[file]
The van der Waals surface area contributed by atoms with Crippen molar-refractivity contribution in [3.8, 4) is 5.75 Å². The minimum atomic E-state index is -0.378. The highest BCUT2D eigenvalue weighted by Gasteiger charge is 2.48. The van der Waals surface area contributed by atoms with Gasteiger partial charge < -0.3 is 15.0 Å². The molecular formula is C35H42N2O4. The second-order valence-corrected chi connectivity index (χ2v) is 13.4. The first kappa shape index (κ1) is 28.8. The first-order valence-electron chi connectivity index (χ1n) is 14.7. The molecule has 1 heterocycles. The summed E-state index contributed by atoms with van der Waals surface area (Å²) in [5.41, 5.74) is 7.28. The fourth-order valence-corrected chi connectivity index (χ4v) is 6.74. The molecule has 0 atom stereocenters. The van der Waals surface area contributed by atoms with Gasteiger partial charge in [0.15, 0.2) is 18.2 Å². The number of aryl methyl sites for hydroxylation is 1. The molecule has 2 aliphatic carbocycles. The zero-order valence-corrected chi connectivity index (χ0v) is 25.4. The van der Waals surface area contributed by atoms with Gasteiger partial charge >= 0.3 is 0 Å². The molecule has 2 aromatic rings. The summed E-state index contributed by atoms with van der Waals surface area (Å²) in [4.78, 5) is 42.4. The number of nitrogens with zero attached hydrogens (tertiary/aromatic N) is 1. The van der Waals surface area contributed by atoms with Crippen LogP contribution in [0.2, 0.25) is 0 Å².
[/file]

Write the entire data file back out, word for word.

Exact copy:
The van der Waals surface area contributed by atoms with Crippen molar-refractivity contribution in [3.8, 4) is 5.75 Å². The minimum atomic E-state index is -0.378. The highest BCUT2D eigenvalue weighted by Gasteiger charge is 2.48. The van der Waals surface area contributed by atoms with Gasteiger partial charge < -0.3 is 15.0 Å². The molecular formula is C35H42N2O4. The second-order valence-corrected chi connectivity index (χ2v) is 13.4. The first kappa shape index (κ1) is 28.8. The first-order valence-electron chi connectivity index (χ1n) is 14.7. The molecule has 1 heterocycles. The summed E-state index contributed by atoms with van der Waals surface area (Å²) in [5.41, 5.74) is 7.28. The fourth-order valence-corrected chi connectivity index (χ4v) is 6.74. The molecule has 0 atom stereocenters. The van der Waals surface area contributed by atoms with Gasteiger partial charge in [0.15, 0.2) is 18.2 Å². The number of aryl methyl sites for hydroxylation is 1. The molecule has 2 aliphatic carbocycles. The zero-order valence-corrected chi connectivity index (χ0v) is 25.4. The van der Waals surface area contributed by atoms with Gasteiger partial charge >= 0.3 is 0 Å². The molecule has 2 aromatic rings. The summed E-state index contributed by atoms with van der Waals surface area (Å²) in [4.78, 5) is 42.4. The number of nitrogens with zero attached hydrogens (tertiary/aromatic N) is 1. The van der Waals surface area contributed by atoms with Crippen LogP contribution in [0.2, 0.25) is 0 Å².